View Article and Find Full Text PDF

Download full-text PDF

Source
http://dx.doi.org/10.1152/ajpheart.01047.2004DOI Listing
June 2005

Stretch induces upregulation of key tyrosine kinase receptors in microvascular endothelial cells.

Am J Physiol Heart Circ Physiol 2004 Dec;287(6):H2739-45

Dept. of Anatomy and Cell Biology, 1-402, Bowen Science Bldg., Univ. of Iowa, Iowa City, IA 52242, USA.

We previously demonstrated that cyclic stretch of cardiac myocytes activates paracrine signaling via vascular endothelial growth factor (VEGF) leading to angiogenesis. The present study tested the hypothesis that cyclic stretch upregulates tyrosine kinase receptors in rat coronary microvascular endothelial cells (RCMEC) and human umbilical vein endothelial cells (HUVEC). VEGF receptor-2 (Flk-1) protein levels increased in HUVEC and RCMEC in a time-dependent manner, but the increase occurred much earlier in RCMEC than in HUVEC. The enhancement of Flk-1 protein level was not inhibited by addition of VEGF neutralizing antibodies, indicating that VEGF is not involved in stretch-induced Flk-1 expression. VEGF receptor-1 (Flt-1) protein and mRNA were not changed by stretch. However, Tie-2 and Tie-1 protein levels increased in RCMEC. Angiopoietin-1 and -2, the ligands for Tie-2, increased in cardiac myocytes subjected to cyclic stretch but were not affected by stretch in endothelial cells (EC). Stretch or incubation of RCMEC with VEGF increased cell proliferation moderately, whereas stretch + VEGF had an additive effect on proliferation. Mechanical stretch induces upregulation of the key tyrosine kinase receptors Flk-1, Tie-2, and Tie-1 in vascular EC, which underlies the increase in sensitivity of EC to growth factors and, therefore, facilitates angiogenesis. These in vitro findings support the concept that stretch of cardiac myocytes and EC plays a key role in coronary angiogenesis.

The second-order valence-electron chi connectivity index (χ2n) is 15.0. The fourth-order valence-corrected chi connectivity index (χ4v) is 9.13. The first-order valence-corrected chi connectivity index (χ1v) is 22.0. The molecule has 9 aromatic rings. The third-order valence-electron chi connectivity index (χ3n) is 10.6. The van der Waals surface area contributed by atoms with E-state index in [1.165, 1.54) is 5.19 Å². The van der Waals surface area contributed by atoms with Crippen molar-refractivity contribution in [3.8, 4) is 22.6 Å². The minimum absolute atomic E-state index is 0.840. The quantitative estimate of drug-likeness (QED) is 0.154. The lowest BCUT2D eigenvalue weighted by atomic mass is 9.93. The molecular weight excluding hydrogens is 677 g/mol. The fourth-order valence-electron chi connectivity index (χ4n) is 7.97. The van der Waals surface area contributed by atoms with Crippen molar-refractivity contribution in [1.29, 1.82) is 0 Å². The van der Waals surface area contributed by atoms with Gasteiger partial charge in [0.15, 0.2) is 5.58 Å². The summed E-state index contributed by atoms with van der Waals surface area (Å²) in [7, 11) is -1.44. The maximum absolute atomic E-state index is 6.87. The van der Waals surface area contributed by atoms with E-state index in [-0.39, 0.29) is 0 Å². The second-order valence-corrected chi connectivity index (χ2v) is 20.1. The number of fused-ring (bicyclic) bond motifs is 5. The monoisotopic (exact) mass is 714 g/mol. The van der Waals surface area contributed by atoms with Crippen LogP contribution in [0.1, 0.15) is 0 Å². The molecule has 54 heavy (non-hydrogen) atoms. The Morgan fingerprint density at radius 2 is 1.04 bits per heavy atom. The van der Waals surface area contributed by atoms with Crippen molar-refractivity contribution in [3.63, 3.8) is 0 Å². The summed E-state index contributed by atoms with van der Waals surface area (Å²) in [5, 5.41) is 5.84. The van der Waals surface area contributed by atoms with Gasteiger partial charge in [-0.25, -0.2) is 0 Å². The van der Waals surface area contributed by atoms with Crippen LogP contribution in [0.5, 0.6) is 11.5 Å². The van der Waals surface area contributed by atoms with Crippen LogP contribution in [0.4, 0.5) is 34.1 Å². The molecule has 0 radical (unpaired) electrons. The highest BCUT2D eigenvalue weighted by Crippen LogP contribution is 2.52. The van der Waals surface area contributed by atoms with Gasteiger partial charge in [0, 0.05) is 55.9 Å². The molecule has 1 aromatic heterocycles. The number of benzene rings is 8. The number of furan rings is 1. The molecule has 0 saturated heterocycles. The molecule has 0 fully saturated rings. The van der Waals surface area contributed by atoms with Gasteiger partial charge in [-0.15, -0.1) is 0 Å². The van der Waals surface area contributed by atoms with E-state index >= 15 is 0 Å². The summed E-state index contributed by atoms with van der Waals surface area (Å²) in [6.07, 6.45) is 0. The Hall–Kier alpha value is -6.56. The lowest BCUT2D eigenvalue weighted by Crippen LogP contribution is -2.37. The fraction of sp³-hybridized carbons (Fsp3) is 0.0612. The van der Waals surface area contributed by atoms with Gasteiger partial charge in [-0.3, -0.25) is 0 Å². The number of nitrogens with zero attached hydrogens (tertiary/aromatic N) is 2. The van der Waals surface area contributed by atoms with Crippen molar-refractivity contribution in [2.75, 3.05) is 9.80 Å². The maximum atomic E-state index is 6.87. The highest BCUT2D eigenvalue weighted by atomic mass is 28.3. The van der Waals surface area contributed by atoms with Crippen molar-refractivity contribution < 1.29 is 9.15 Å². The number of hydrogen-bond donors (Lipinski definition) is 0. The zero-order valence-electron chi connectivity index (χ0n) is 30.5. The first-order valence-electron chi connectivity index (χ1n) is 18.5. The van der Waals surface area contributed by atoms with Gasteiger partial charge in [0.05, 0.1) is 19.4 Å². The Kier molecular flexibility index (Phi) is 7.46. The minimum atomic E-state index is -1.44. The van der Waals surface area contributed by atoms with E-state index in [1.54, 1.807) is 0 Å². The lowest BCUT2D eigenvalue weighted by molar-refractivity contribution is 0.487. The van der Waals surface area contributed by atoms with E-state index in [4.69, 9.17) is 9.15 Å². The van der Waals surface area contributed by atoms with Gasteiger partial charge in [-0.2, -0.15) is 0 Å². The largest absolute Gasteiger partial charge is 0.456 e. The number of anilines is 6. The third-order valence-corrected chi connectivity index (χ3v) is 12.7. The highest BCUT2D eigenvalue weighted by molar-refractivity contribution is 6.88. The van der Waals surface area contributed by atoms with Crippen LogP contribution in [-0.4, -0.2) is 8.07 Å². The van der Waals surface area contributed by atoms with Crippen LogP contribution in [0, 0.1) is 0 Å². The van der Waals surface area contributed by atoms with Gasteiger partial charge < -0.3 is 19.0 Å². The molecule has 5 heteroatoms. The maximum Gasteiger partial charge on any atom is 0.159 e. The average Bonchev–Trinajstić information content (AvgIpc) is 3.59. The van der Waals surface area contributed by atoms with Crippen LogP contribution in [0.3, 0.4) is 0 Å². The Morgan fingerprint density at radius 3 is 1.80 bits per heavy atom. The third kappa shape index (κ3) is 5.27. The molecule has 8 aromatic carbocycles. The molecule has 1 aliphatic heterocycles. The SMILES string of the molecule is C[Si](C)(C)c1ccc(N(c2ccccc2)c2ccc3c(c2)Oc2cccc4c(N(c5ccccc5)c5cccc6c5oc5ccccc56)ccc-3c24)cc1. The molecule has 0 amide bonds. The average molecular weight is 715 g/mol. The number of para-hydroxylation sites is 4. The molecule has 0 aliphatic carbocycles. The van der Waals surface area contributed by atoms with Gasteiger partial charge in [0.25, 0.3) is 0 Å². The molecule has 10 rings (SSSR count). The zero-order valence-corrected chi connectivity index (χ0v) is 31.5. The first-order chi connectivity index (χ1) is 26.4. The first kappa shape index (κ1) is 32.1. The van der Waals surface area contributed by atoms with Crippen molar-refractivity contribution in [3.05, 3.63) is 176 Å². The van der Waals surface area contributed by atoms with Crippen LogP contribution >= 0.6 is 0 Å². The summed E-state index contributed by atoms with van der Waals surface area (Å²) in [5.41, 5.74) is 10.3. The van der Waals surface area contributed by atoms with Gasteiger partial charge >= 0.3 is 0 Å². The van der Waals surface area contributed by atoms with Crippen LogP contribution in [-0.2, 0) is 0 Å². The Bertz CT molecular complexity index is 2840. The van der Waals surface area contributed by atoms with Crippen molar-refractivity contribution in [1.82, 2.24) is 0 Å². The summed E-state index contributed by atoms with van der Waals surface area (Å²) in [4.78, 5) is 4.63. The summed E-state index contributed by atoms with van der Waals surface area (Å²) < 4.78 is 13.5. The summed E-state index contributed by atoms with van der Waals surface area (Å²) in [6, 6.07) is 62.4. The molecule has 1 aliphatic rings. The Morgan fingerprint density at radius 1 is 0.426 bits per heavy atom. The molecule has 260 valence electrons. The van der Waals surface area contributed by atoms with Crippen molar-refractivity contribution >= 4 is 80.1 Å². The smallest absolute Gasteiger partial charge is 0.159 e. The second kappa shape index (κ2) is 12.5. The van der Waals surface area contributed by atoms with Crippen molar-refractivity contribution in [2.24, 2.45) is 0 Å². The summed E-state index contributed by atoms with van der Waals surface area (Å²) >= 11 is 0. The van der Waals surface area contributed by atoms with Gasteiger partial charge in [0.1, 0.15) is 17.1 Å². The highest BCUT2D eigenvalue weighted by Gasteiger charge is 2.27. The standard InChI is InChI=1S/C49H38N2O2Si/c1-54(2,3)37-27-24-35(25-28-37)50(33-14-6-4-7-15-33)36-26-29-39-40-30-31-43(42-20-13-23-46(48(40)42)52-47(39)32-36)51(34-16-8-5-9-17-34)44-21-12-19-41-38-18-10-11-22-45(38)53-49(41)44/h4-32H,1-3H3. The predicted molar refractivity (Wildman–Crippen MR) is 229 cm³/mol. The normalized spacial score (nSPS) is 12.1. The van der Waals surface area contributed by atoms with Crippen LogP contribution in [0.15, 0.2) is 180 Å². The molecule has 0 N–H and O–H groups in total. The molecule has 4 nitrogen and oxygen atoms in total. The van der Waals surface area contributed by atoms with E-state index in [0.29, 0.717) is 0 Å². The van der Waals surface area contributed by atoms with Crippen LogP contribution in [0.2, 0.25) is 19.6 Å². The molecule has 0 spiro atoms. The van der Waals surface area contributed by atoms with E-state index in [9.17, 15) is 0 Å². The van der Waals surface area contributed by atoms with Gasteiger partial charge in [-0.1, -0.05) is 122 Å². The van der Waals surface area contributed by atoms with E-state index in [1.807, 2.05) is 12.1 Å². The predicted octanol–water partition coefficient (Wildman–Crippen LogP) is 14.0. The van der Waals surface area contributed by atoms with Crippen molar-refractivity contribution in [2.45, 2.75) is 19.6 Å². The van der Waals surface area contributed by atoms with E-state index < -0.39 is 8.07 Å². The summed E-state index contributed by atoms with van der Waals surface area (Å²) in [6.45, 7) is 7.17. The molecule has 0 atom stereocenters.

View Article and Find Full Text PDF

Download full-text PDF

Source
http://dx.doi.org/10.1152/ajpheart.00410.2004DOI Listing
December 2004

Growth factor activation in myocardial vascularization: therapeutic implications.

Mol Cell Biochem 2004 Sep;264(1-2):3-11

Department of Anatomy and Cell Biology, University of Iowa, Iowa City, IA 52242, USA.

A rapid growth of the coronary vasculature occurs during prenatal and early postnatal periods as precursor cells from the epi- and sub-epicardium differentiate, migrate and form vascular structures (vasculogenesis) which then fuse, branch and in some cases recruit cells to form three tunics (angiogenesis). These processes are tightly controlled by temporally and spatially expressed growth factors which are stimulated by metabolic and mechanical factors. The process of angiogenesis in the myocardium is not limited to developmental periods of life, but may occur when the heart is challenged by enhanced loading conditions or during hypoxia or ischemia. This review focuses on the activation of growth factors by metabolic and mechanical stimuli in the developing heart and in the adult heart undergoing adaptive responses. Experimental studies support the hypotheses that both metabolic (hypoxia) and mechanical (stretch) factors serve as powerful stimuli for the up-regulation of growth factors which facilitate angiogenesis and arteriogenesis. Both hypoxia and stretch are powerful inducers of VEGF and its receptors, and provide for paracrine and autocrine signaling. In addition to the VEGF family, bFGF and angiopoietins play major roles in myocardial vascularization. Sufficient evidence supports the hypothesis that mechanical (e.g., bradycardia) and metabolic (e.g., thyroxine analogs) may provide effective non-invasive angiogenic therapies for the ischemic and post-infarcted heart.